4) Foster “out-of-the-box” thinking. The situation we’re in right now is unprecedented. So, the solutions we require will defy conventional thinking. This is a time for leaders to foster a culture of “out-of-the-box” thinking (i.e., thinking that defies convention) and to encourage creative ideas. Here’s one example I just saw: Best Buy has revamped its retail sales process in response to COVID-19. Best Buy stores will be closed to customers. But, the company is still in business and providing income for retail employees. Customers can order online and pick up merchandise curbside at retail locations, handed to them by a Best Buy employee but with no person-to-person contact. This novel approach also includes compassion and empathy for employees. Store employees are given the option to take time off with full pay and are required to stay home (with full pay) if they are ill. Those who volunteer to work in this new format are paid a premium over their normal salary. What out-of-the-box ideas are available to your organization? How can you encourage employees at all levels to seize this moment to bring their creative ideas forward?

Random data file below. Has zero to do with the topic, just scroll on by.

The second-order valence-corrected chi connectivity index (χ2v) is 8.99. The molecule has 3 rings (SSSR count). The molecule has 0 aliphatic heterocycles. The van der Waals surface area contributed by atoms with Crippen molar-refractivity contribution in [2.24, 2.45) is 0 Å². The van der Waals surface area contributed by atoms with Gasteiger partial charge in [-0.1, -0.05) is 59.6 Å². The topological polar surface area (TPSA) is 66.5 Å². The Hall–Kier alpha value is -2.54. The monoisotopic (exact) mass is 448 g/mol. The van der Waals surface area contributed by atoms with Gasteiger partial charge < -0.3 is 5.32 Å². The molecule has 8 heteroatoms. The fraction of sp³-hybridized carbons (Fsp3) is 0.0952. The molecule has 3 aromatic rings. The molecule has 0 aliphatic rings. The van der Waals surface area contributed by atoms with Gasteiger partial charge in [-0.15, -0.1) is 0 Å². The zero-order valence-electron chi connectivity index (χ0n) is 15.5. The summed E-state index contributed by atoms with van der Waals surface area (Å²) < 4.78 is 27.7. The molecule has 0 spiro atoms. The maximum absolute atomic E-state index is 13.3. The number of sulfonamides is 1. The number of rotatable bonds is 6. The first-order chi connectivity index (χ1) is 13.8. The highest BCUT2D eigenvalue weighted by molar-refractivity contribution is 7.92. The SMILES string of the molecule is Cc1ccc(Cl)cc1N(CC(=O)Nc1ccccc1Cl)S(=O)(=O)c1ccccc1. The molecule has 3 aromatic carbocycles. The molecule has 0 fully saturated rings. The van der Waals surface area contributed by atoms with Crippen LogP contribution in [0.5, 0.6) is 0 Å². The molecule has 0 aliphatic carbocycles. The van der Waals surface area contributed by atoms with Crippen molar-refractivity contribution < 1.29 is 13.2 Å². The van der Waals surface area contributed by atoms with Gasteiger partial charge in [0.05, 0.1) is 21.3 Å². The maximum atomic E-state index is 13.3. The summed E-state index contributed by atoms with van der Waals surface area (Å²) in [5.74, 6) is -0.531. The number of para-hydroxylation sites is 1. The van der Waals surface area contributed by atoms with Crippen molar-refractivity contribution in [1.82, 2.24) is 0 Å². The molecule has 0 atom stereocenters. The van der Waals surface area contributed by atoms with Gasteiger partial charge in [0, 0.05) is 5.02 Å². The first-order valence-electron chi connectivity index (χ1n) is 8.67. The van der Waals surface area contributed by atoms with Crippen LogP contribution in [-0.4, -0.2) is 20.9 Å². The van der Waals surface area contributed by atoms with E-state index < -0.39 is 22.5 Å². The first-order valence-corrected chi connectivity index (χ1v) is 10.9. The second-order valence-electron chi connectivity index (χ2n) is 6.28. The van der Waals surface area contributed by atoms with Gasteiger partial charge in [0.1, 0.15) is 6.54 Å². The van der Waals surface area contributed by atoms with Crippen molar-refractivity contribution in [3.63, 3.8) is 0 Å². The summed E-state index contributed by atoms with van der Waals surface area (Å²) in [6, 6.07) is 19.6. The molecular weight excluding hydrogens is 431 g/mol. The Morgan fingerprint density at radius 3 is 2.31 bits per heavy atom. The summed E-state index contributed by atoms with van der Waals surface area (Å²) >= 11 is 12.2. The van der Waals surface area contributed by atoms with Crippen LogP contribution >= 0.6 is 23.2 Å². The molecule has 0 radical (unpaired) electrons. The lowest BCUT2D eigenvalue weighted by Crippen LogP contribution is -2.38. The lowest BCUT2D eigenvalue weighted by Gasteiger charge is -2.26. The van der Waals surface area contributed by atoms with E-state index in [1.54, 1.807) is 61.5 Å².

5) Be a role model of emotional stability and courage. In many ways, this is the most difficult leadership challenge of all. That’s because it requires leaders to transcend their own fears for the benefit of their people.  The level of uncertainty we now face has sparked tremendous emotional unrest. That’s natural, but it’s a luxury that leaders can’t indulge in, at least not in front of their subordinates. People look to leaders for clues about how to respond when under duress, and they emulate those behaviors. Take whatever time you need for your own emotional well-being, and leverage your support networks, but do it in private. It is never productive to have a leader who appears to be struggling or emotionally out of control. Be thoughtful with your words and actions, carefully manage your messages, and always set an example of stability and courage.